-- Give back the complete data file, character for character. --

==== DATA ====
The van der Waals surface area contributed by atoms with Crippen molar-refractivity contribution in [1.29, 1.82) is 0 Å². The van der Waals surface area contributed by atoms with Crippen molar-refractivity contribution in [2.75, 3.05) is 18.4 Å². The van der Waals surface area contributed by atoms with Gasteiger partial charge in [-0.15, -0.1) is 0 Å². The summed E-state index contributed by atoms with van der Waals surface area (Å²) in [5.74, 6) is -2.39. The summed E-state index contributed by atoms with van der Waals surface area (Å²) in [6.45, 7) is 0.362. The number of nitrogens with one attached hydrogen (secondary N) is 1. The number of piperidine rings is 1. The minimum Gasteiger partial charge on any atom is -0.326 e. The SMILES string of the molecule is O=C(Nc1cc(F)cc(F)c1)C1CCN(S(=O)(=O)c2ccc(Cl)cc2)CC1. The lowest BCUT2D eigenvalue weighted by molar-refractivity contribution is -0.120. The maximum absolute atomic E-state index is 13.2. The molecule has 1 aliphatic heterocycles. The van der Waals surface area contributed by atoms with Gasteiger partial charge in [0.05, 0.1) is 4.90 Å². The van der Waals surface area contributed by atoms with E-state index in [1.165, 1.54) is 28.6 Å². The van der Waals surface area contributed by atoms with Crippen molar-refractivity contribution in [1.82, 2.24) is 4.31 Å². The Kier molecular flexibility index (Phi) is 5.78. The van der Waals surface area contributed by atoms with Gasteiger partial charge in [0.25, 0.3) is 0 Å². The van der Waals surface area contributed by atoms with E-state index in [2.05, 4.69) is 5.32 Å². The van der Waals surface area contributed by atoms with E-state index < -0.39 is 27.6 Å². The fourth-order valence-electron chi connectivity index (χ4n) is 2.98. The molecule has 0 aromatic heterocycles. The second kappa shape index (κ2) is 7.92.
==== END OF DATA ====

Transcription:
The van der Waals surface area contributed by atoms with Crippen molar-refractivity contribution in [1.29, 1.82) is 0 Å². The van der Waals surface area contributed by atoms with Crippen molar-refractivity contribution in [2.75, 3.05) is 18.4 Å². The van der Waals surface area contributed by atoms with Gasteiger partial charge in [-0.15, -0.1) is 0 Å². The summed E-state index contributed by atoms with van der Waals surface area (Å²) in [5.74, 6) is -2.39. The summed E-state index contributed by atoms with van der Waals surface area (Å²) in [6.45, 7) is 0.362. The number of nitrogens with one attached hydrogen (secondary N) is 1. The number of piperidine rings is 1. The minimum Gasteiger partial charge on any atom is -0.326 e. The SMILES string of the molecule is O=C(Nc1cc(F)cc(F)c1)C1CCN(S(=O)(=O)c2ccc(Cl)cc2)CC1. The lowest BCUT2D eigenvalue weighted by molar-refractivity contribution is -0.120. The maximum absolute atomic E-state index is 13.2. The molecule has 1 aliphatic heterocycles. The van der Waals surface area contributed by atoms with Gasteiger partial charge in [0.05, 0.1) is 4.90 Å². The van der Waals surface area contributed by atoms with E-state index in [1.165, 1.54) is 28.6 Å². The van der Waals surface area contributed by atoms with Crippen molar-refractivity contribution in [1.82, 2.24) is 4.31 Å². The Kier molecular flexibility index (Phi) is 5.78. The van der Waals surface area contributed by atoms with Gasteiger partial charge in [0.25, 0.3) is 0 Å². The van der Waals surface area contributed by atoms with E-state index in [2.05, 4.69) is 5.32 Å². The van der Waals surface area contributed by atoms with E-state index < -0.39 is 27.6 Å². The fourth-order valence-electron chi connectivity index (χ4n) is 2.98. The molecule has 0 aromatic heterocycles. The second kappa shape index (κ2) is 7.92.